October 27, 2011

Part 2: Even With Good Info and the Best of Intentions, Doctors, Patients, and Families Will Still Opt for Useless -- Maybe Harmful -- Tests and Procedures

If patients become better informed and play more active roles with their doctors to manage their health care, some reduction in overtreatment might result, but it wouldn't have a major impact because of the way doctors, patients, and family members interact in today's health care system.

Role of Doctors
In a recent survey reported in the Archives of Internal Medicine, nearly half of the more than 600 primary care doctors who responded believed that their patients received too much care. Almost a third of them acknowledged that they were partly responsible for this surfeit of care.

The doctors surveyed attributed the pressure to overtreat patients primarily to three factors:
  • Almost half believed that inadequate time allotted to patients led doctors to order more tests or refer them to specialists.
  • More than three quarters believed that the fear of malpractice suits or of being perceived as not doing enough put undue pressure on them to order more treatment.
  • More than half believed that the quality measures and clinical guidelines endorsed by health care experts and insurers as a way of reining in health care costs were in fact having the opposite effect. Ironically, most of these guidelines -- which insurers increasing link to reimbursement -- are based on more testing and treatments.
  • Some accuse doctors of prescribing unnecessary care for financial gain. But only 4 percent of the doctors surveyed believed that was a factor. (A brave 4%!)
In an editorial accompanying the study, Dr. Calvin Chou, professor of medicine at the University of California-San Francisco, says overtreatment of patients results not from a desire for personal gain, but from a sense of overwhelming helplessness: "Many doctors feel like they are on a treadmill and are running scared because of malpractice and having to check off all the checkboxes of quality measures. They feel like they are in an oppresive situation that they can't do anything about."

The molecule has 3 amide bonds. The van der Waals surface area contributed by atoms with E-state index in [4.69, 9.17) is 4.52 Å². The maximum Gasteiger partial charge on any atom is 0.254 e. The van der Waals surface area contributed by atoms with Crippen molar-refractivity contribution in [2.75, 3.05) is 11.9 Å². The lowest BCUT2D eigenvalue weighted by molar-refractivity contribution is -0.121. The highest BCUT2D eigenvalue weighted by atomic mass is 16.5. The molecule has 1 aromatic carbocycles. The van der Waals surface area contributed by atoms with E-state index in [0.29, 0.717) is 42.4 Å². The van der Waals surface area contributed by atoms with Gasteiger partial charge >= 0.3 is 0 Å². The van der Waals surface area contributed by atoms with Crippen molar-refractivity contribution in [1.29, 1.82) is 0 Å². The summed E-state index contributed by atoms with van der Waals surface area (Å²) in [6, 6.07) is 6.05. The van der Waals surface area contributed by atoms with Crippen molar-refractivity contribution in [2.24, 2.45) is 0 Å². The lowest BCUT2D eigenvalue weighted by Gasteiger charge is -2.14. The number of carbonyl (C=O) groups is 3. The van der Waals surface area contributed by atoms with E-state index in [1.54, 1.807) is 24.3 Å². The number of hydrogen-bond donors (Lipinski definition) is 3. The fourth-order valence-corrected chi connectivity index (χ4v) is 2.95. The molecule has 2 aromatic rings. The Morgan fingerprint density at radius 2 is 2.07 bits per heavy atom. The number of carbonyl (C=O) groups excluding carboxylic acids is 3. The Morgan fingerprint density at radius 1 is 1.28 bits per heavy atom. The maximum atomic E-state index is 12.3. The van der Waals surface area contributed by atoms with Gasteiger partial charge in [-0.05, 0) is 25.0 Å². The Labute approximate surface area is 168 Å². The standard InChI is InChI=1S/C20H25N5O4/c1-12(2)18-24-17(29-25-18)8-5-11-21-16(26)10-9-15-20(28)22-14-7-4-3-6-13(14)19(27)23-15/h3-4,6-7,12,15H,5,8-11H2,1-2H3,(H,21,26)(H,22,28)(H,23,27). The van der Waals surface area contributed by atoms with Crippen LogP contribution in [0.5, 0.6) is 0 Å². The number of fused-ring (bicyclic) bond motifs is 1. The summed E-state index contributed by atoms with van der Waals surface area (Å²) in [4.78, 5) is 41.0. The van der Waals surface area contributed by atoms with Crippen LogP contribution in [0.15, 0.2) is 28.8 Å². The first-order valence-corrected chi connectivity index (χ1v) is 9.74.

Experts point to several reasons for the persistence of overscreening  and overtreatment:
  • habit
  • incentives that pay doctors and hospitals for individual procedures
  • quality assessments that rely on how many patients receive such tests
  • physicians' fear of upsetting elderly patients  -- or their children -- by suggesting that screening is unnecessary because a patient is too old or too sick to benefit
Today, when discussions about end-of-life care are branded as "death panels" and curtailing unnecessary tests and procedures is regarded as "rationing health care," it's not surprising that overtesting and overtreatment occur. Many doctors conclude it's easier simply to order a test than it is to discuss its risks and benefits with patients.
The Patient
In a recent news story from Los Angeles, family physician Pamela Davis recounted what happened when she advised her robust 86-year-old mother to stop getting mammograms and routine colon tests. Her mother was incensed, accusing her of wanting to "save money to spend on the young people and just let us old folks die." After the article was published, Davis received a wave of hate mail -- some of it from doctors -- making similar accusations.

Screening has become a mantra, trumpeted by advocacy groups. The message to patients is "you're a good person if you get screened," says Dartmouth physician Lisa Schwartz. The message for older patients, regardless of their health, Schwartz continues, should be: "It's not always in your best interest to do more or to keep looking. But we never seem to talk about the downside of testing."